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Life history theory explains how an organism’s reproductive success is driven by trade-offs among life-history traits. Organisms can have contrasting life-history strategies. For example, Chinook salmons reproduce once and then they die (semelparity), whereas Atlantic salmons reproduce several times in their lifetime (iteroparity). What is an optimal life-history strategy for a filamentous fungus? Theory predicts that based on the quality and quantity of resources and the presence of competition, a fungus can be semelparous or iteroparous.
In the first part of this thesis, adaptive constraints experienced by fifteen natural isolates of A. nidulans during evolution in their natural environment have been tested. No significant correlation between growth rate and asexual spore yield was observed. Instead, there was a clear dependence of the two traits on sugar concentration and nutrient richness. Further, six natural isolates were selected for a short evolution experiment in one environment where the isolates showed most variation in growth and asexual reproduction. A negative correlation between growth rate and spore density was observed among independently evolved replicate populations that approached significance, but not between growth rate and spore yield. All changes occurred in an antagonistic fashion: increases in growth rate were associated with decreases in spore yield/density, and vice versa, indicating short-term adaptive constraints from a growth-reproduction trade-off.
In the remainder of the thesis, the scope and mechanisms of adaptation in an Aspergillus Short-term Evolution eXperiment (ASEX) were tested including the role of trade-offs between growth rate and asexual reproduction. Surprisingly, asexual spore yield consistently decreased in all the populations and changes in growth rate and spore yield approached significance. The competitive fitness of the evolved populations relative to their ancestor had not improved either. However, fitness measurements for two populations using more recent predecessors as competitors suggested that non-transitive fitness interactions explained the lack of fitness increases relative to the ancestor. Upon closer inspection, all populations had evolved morphological diversity as early as in week 20.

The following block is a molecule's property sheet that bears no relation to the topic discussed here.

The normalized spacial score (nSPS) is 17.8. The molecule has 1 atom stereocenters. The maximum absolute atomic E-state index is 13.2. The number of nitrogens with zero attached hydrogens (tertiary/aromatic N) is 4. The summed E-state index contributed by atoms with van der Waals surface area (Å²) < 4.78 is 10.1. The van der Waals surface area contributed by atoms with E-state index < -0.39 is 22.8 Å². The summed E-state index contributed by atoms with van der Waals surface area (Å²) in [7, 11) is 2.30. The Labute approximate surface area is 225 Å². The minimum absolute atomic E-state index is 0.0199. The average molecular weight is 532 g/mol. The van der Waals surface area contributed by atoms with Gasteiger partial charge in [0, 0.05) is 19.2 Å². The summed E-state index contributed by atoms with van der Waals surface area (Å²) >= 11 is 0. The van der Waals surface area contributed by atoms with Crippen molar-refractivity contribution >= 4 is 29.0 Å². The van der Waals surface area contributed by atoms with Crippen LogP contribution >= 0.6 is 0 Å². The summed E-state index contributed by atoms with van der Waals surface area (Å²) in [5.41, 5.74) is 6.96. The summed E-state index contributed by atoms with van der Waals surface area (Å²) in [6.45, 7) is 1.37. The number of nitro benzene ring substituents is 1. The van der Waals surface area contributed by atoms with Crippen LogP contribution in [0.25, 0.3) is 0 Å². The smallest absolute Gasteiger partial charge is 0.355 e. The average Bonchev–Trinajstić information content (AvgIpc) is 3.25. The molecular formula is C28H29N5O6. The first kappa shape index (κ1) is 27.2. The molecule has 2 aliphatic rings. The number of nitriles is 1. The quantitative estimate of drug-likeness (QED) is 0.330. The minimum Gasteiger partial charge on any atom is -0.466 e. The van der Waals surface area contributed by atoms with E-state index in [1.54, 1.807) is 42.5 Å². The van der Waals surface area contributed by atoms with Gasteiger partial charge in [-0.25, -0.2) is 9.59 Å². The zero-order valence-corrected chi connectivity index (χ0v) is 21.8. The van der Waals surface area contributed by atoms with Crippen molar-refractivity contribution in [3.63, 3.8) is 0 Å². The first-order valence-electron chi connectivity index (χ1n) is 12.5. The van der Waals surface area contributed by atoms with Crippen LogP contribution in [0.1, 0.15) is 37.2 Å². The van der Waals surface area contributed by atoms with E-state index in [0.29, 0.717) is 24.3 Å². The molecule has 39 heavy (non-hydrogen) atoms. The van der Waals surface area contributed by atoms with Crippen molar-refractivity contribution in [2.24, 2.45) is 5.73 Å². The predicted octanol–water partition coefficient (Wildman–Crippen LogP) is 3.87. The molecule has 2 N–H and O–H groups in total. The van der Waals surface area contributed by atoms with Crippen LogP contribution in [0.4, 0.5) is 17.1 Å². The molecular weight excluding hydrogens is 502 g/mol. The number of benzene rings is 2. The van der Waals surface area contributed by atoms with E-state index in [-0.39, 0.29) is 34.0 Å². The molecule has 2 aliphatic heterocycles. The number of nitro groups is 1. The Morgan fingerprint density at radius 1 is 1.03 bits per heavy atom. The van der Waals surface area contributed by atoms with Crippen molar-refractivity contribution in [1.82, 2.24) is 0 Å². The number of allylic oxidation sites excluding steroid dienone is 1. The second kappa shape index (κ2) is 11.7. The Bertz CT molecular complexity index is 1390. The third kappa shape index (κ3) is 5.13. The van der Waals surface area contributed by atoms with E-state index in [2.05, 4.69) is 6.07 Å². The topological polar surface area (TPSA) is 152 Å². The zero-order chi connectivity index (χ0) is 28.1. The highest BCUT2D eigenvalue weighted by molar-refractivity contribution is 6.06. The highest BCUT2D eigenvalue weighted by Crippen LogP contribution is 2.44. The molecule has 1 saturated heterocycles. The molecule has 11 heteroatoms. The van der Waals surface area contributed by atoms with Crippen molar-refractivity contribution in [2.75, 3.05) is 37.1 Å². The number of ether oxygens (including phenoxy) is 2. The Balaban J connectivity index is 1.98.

Competition experiments between the two morphotypes ancestor-like (AL) and fluffy-like (FL) in head-to-head competitions at low and high frequencies showed that the two types were engaged in negative frequency-dependent fitness interactions. The two types engaged in resource competition in which FL was a superior competitor for the limiting nutrient (glucose).
The genomic basis of adaptation of the ASEX populations, based on genome-sequence analysis of clones from both morphotypes of all populations at week 10 and 52 of the experiment, showed that genes that were mutated in two or more populations, occurred more frequently than expected by chance, indicating that they were under positive selection. Except in one population, in all other tested populations, the two morphs from the final time point derived from unrelated genetic backgrounds, suggesting their frequent extinction and re-emergence.
In conclusion, there was little evidence for adaptive constraints from a trade-off between growth and reproduction in A. nidulans. In both laboratory evolution studies, I found a reduction in asexual spore yield and variable changes in mycelial growth rate, questioning their general role during adaptation in this filamentous fungus. Fungi occupy a wide range of niches and are essential players in recycling carbon and nitrogen in the biosphere. It is crucial to understand which components of fitness contribute to adaptation to these different ecological conditions. For this, we need to study the adaptive role of fitness components in fungal isolates from different niches and develop fungal-specific life-history models.
|Qualification||Doctor of Philosophy|
|Award date||26 Jan 2022|
|Place of Publication||Wageningen|
|Publication status||Published - 2022|